Women and their participation in civil war
In recent years, scholars have also been examining the factors that push rebel groups to recruit women and those that drive women to join armed groups when allowed to do so. For instance, one study examines how women’s prior professional experiences, such as their social, political, and economic activities, influence rebels’ decisions to deploy them in combat roles and their desire to pursue such roles when made available.
A few studies analyse the factors that push women to join organized armed groups. For instance, Alison reveals a combination of motivations for women to join the Liberation Tigers of Tamil Eelam and the Irish Republican Army.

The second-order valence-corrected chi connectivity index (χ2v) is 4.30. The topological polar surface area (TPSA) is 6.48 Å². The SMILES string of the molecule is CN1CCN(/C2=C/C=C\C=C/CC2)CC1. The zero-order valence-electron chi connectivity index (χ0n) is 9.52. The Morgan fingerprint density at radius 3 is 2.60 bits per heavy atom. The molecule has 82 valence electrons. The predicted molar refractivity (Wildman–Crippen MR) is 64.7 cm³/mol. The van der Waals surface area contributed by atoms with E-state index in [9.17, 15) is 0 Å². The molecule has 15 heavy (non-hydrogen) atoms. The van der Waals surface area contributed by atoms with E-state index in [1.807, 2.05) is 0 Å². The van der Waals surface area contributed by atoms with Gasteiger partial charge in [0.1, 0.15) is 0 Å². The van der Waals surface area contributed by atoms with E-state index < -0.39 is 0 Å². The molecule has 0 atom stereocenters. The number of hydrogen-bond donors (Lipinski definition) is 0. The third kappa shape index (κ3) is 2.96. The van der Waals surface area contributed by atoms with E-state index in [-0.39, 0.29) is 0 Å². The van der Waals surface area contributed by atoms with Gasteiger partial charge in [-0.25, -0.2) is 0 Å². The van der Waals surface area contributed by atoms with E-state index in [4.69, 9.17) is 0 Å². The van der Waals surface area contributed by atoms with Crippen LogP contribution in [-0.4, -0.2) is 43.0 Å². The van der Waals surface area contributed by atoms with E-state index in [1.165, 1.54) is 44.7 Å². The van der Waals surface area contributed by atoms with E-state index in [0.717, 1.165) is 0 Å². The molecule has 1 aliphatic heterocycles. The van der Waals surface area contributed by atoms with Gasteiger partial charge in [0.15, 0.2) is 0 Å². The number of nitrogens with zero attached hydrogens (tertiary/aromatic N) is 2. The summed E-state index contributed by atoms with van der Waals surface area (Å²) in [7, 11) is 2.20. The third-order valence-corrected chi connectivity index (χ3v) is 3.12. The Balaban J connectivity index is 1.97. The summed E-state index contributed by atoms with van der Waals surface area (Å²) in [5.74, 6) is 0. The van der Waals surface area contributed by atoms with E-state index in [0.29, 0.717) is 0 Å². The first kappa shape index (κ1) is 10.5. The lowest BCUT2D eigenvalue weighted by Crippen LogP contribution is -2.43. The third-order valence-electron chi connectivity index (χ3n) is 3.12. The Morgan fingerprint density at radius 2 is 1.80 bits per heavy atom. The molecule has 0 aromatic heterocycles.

These include societal insecurities in an ethno-national community, individual perceptions of insecurity, and gendered vulnerabilities. Others include witnessing the killing of a loved one and the desire to revenge their death; observed or perceptions of repression at the hands of state security apparatus; disruption of their education; poverty; sexual violence; and female emancipatory ideologies. That women have developed a reputation for using violence as much as their male counterparts, as Cohen argues, can perhaps be explained by the need of women combatants to compete for status and recognition in a traditionally patriarchal context.
Women’s place in pre-war Liberia